Tonight, December 21, is the Night: The Great Conjunction of Jupiter and Saturn

Saturn (upper left) and Jupiter with its four biggest moons in the night sky, December 5, 2020.

Tonight, December 21, is the “Great Conjunction” of Jupiter and Saturn. This is the closest they have been in 397 years. Look in the southwest sky at dusk. Jupiter/Saturn will be the brightest thing you see.

Finding Jupiter and Saturn

Saturn and Jupiter as they first appear in the evening sky, December 5, 2020.

Jupiter and Saturn will appear in the sky in the southwest at dusk. At first they will be quite faint. In the photo above they are in the middle of the frame, left to right, and about 1/4 of the way down from the top of the frame As they sky gets darker they will be much more obvious (photo below). You might see one bright object instead of two. More about that later

Moon, Saturn, and Jupiter in the late evening sky, November 19, 2020.

If you want a computer simulated preview of tonight’s sky, download Stellarium (it is free, link below) and install it on your computer. Pick the nearest town to you in the software’s database and use that is your default location. Or can add your own GPS coordinates as your default location. You can set the date and time to any date and time of your choosing. Start with 5 pm this evening and run the clock forward, minute by minute, to see what happens. You have a limited time window before Jupiter and Saturn set in the southwest. Stellarium will tell you how much time you have.

Another option is to check out the information at “Earth and Sky” and “Time and Date” at the links below.

If it is cloudy tonight, go out tomorrow night or the next night. Jupiter and Saturn will still be close together in the sky and much closer than they will be any time between now and 2040. You still have a few more nights to look before they get so close to the sun that they will be lost in the glow of sunset.

Visual Observing

Jupiter passes Saturn only once every 20 years in the night sky, so this won’t happen again until 2040. But this time is extra special. They will only be 6.1 arc minutes apart. That is 0.102 degrees. The last time they were this close was 1623, just 14 years after Galileo made his first telescope.

How close is 6.1 arc minutes? There is a double star in the middle of the handle of the Big Dipper. Mizar (2nd magnitude) and Alcor (4th magnitude) are a naked eye double star that are 11.8 arc minutes apart, roughly twice as far apart as Jupiter and Saturn will be tonight. Mizar and Alcor have long been a test of visual acuity. Some people can see them as two stars, and some people as one. And as our eyes age, its gets harder to see them as two stars. Which means you may or may not be able to see Jupiter and Saturn as two separate objects. Take binoculars out with you. Binoculars will easily separate Jupiter and Saturn.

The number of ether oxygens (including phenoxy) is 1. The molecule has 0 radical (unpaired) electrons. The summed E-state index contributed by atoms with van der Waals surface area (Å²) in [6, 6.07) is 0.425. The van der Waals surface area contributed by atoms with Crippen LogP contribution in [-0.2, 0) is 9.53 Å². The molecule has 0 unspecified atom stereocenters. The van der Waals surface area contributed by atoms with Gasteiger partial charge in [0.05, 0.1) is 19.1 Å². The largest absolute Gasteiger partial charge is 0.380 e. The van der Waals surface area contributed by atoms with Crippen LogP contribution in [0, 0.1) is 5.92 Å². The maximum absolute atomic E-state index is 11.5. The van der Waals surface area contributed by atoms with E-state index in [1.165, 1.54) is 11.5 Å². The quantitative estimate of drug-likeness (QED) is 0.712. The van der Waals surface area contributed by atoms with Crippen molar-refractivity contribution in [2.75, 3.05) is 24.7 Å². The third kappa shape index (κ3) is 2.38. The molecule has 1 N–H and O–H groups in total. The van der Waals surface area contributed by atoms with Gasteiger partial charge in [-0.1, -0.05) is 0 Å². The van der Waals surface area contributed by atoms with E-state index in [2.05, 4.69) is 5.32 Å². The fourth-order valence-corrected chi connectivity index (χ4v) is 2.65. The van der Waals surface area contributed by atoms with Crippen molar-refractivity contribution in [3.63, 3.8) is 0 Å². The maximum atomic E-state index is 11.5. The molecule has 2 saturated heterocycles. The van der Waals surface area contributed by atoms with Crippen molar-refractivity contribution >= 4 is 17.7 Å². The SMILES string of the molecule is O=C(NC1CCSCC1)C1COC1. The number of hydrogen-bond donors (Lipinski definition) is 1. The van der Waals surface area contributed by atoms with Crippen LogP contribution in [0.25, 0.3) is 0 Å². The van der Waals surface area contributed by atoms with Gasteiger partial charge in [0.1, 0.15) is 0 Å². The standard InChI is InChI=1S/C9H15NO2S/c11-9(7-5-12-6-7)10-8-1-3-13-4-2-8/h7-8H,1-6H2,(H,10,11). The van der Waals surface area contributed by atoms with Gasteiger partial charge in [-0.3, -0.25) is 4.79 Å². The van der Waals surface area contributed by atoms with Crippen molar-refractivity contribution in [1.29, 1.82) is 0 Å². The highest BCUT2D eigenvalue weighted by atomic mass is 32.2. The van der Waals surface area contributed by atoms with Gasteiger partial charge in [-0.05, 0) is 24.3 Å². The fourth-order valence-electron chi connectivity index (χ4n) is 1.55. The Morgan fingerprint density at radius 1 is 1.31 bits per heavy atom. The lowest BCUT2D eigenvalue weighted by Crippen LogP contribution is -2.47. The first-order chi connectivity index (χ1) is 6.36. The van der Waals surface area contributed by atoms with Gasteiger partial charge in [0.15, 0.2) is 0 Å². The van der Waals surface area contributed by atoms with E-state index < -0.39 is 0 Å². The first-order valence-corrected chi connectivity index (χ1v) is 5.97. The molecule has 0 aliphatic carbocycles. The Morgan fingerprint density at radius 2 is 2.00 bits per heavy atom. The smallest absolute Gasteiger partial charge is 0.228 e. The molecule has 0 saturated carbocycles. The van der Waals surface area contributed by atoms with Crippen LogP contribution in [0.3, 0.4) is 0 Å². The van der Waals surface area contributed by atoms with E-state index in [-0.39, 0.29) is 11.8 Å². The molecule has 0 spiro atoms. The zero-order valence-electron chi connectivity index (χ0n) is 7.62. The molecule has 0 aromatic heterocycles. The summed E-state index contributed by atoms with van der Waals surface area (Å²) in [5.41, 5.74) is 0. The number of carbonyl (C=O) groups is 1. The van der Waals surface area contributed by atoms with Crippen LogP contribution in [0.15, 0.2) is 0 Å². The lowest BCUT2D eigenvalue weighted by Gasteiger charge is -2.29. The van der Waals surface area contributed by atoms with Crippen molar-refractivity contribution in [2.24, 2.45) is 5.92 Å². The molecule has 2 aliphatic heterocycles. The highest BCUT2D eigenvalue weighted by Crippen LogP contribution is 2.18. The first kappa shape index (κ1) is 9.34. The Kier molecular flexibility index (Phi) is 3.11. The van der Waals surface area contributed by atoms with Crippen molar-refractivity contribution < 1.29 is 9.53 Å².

If you know how to use a telescope, you know what to do. If you aren’t a telescope user already, don’t go out today and buy a cheap telescope at a big box store. First, the quality will be poor, and second, it will be an exercise in frustration. You will be much happier using binoculars. They are a much better choice for the first time observer.


To take pictures, first, you need to know how to focus focus your lens at infinity and do it at night. Autofocus will not work, and manual focus at night is tricky at best. Plus zoom lenses focus past infinity so it is not just a matter of turning the focus ring until it stops. For suggestions, read the first two articles in the links section.

Jupiter and it four Galilean moons, captured with a 280mm lens. This is significantly cropped from the original image.

A 300mm or longer lens can capture Jupiter, it’s 4 Galilean moons, and Saturn. Focus carefully in manual mode. With a long lens try ISO 3200, f/5.6, and a range of shutter speeds between 1/60 and 1/8 second. The image immediately above, cropped from the image at the top of this article, will give you an idea what is possible at around 300mm.

Saturn and Jupiter in the night sky, November 16, 2020.

If you are using a normal lens to get Jupiter/Saturn, the evening sky, and the landscape (a lake would be nice) all in one image, start as soon as Jupiter is visible, meter the night sky and bracket generously in one stop increments on either side of the camera meter reading.

Saturn and Jupiter, 400mm lens, December 20, 2020. Insert from Stellarium.

Despite lots of clouds last night, I went out to photograph Jupiter and Saturn yet again. Most of the time they were totally hidden behind clouds, but for a few minutes they appeared behind hazy, wispy clouds. They were dimmer than usual. You can see just a hint of Saturn’s rings, which gives Saturn an oblong shape. Thanks to the thin clouds, Jupiter’s moons were not visible most of the time. But there was a moment I could faintly see one of the moons and clicked the shutter. This photo is the result. I picked up 3 of the 4 Galilean moons. The inset in dark blue is from the computer program Stellarium. I set Stellarium to the approximate time of the photo, zoomed in on Jupiter and Saturn and did a screen capture. You can see Ganymede in my photo, and Io and Europa are there but very faint. I don’t see Callisto in this photo. Without the thin clouds all four moons would stand out. My 400mm lens was on a Canon 7D Mark II which has a cropped sensor, so the 35mm equivalent focal length was 640mm. The exposure was 1/8 second at f/8 with an ISO of 6400.

How To Links

How To Focus Your Lens at Infinity for Night Photography

How To Get Critical Focus in “Live View” Mode with a Magnified Image

Free Software Link

Stellarium Software

Information Links

Time and Date: the Jupiter/Saturn Conjunction

Earth and Sky: Jupiter and Saturn’s Great Conjunction